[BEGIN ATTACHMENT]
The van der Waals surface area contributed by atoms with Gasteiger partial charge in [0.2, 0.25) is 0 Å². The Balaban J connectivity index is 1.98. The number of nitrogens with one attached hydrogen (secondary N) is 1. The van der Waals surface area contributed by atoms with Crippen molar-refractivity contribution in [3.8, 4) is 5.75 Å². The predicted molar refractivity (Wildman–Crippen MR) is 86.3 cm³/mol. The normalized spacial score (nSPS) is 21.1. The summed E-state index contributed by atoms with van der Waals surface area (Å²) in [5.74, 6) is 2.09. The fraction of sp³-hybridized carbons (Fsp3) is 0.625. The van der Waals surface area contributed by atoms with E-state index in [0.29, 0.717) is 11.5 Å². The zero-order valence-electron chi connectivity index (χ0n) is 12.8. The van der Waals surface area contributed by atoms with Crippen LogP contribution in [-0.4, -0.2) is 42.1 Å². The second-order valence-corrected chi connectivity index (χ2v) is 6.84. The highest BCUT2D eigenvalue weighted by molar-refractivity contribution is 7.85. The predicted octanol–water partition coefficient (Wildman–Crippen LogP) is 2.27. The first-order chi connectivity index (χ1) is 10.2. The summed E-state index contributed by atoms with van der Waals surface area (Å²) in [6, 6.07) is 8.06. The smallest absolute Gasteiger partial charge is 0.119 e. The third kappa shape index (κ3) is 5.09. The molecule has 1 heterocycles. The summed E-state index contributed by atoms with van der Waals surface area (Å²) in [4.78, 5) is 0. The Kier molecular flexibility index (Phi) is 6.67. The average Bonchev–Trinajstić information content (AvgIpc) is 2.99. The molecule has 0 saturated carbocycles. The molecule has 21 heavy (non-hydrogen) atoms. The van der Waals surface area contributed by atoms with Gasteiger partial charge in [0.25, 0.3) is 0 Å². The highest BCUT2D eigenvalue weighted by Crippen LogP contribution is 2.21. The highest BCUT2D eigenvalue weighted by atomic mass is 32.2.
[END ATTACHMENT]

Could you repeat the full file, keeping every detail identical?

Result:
The van der Waals surface area contributed by atoms with Gasteiger partial charge in [0.2, 0.25) is 0 Å². The Balaban J connectivity index is 1.98. The number of nitrogens with one attached hydrogen (secondary N) is 1. The van der Waals surface area contributed by atoms with Crippen molar-refractivity contribution in [3.8, 4) is 5.75 Å². The predicted molar refractivity (Wildman–Crippen MR) is 86.3 cm³/mol. The normalized spacial score (nSPS) is 21.1. The summed E-state index contributed by atoms with van der Waals surface area (Å²) in [5.74, 6) is 2.09. The fraction of sp³-hybridized carbons (Fsp3) is 0.625. The van der Waals surface area contributed by atoms with E-state index in [0.29, 0.717) is 11.5 Å². The zero-order valence-electron chi connectivity index (χ0n) is 12.8. The van der Waals surface area contributed by atoms with Crippen LogP contribution in [-0.4, -0.2) is 42.1 Å². The second-order valence-corrected chi connectivity index (χ2v) is 6.84. The highest BCUT2D eigenvalue weighted by molar-refractivity contribution is 7.85. The predicted octanol–water partition coefficient (Wildman–Crippen LogP) is 2.27. The first-order chi connectivity index (χ1) is 10.2. The summed E-state index contributed by atoms with van der Waals surface area (Å²) in [6, 6.07) is 8.06. The smallest absolute Gasteiger partial charge is 0.119 e. The third kappa shape index (κ3) is 5.09. The molecule has 1 heterocycles. The summed E-state index contributed by atoms with van der Waals surface area (Å²) in [4.78, 5) is 0. The Kier molecular flexibility index (Phi) is 6.67. The average Bonchev–Trinajstić information content (AvgIpc) is 2.99. The molecule has 0 saturated carbocycles. The molecule has 21 heavy (non-hydrogen) atoms. The van der Waals surface area contributed by atoms with Gasteiger partial charge in [0.25, 0.3) is 0 Å². The highest BCUT2D eigenvalue weighted by Crippen LogP contribution is 2.21. The highest BCUT2D eigenvalue weighted by atomic mass is 32.2.